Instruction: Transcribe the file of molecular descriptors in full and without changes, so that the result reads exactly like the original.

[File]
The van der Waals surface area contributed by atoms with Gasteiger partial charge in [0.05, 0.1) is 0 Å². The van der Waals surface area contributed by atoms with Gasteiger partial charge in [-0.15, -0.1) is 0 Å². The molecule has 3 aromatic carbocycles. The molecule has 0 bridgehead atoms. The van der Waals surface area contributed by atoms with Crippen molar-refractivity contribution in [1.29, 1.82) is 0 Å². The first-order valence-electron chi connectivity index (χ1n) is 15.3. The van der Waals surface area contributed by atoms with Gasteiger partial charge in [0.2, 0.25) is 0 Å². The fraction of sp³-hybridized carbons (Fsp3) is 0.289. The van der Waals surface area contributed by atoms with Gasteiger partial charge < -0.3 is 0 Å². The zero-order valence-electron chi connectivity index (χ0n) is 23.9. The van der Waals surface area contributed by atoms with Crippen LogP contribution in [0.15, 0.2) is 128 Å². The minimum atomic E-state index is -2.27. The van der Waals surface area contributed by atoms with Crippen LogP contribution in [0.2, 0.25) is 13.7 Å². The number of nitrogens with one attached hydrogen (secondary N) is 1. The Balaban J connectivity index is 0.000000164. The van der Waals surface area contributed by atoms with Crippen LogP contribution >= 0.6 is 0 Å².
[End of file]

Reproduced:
The van der Waals surface area contributed by atoms with Gasteiger partial charge in [0.05, 0.1) is 0 Å². The van der Waals surface area contributed by atoms with Gasteiger partial charge in [-0.15, -0.1) is 0 Å². The molecule has 3 aromatic carbocycles. The molecule has 0 bridgehead atoms. The van der Waals surface area contributed by atoms with Crippen molar-refractivity contribution in [1.29, 1.82) is 0 Å². The first-order valence-electron chi connectivity index (χ1n) is 15.3. The van der Waals surface area contributed by atoms with Gasteiger partial charge in [0.2, 0.25) is 0 Å². The fraction of sp³-hybridized carbons (Fsp3) is 0.289. The van der Waals surface area contributed by atoms with Gasteiger partial charge < -0.3 is 0 Å². The zero-order valence-electron chi connectivity index (χ0n) is 23.9. The van der Waals surface area contributed by atoms with Crippen LogP contribution in [0.15, 0.2) is 128 Å². The minimum atomic E-state index is -2.27. The van der Waals surface area contributed by atoms with Crippen LogP contribution in [0.2, 0.25) is 13.7 Å². The number of nitrogens with one attached hydrogen (secondary N) is 1. The Balaban J connectivity index is 0.000000164. The van der Waals surface area contributed by atoms with Crippen LogP contribution >= 0.6 is 0 Å².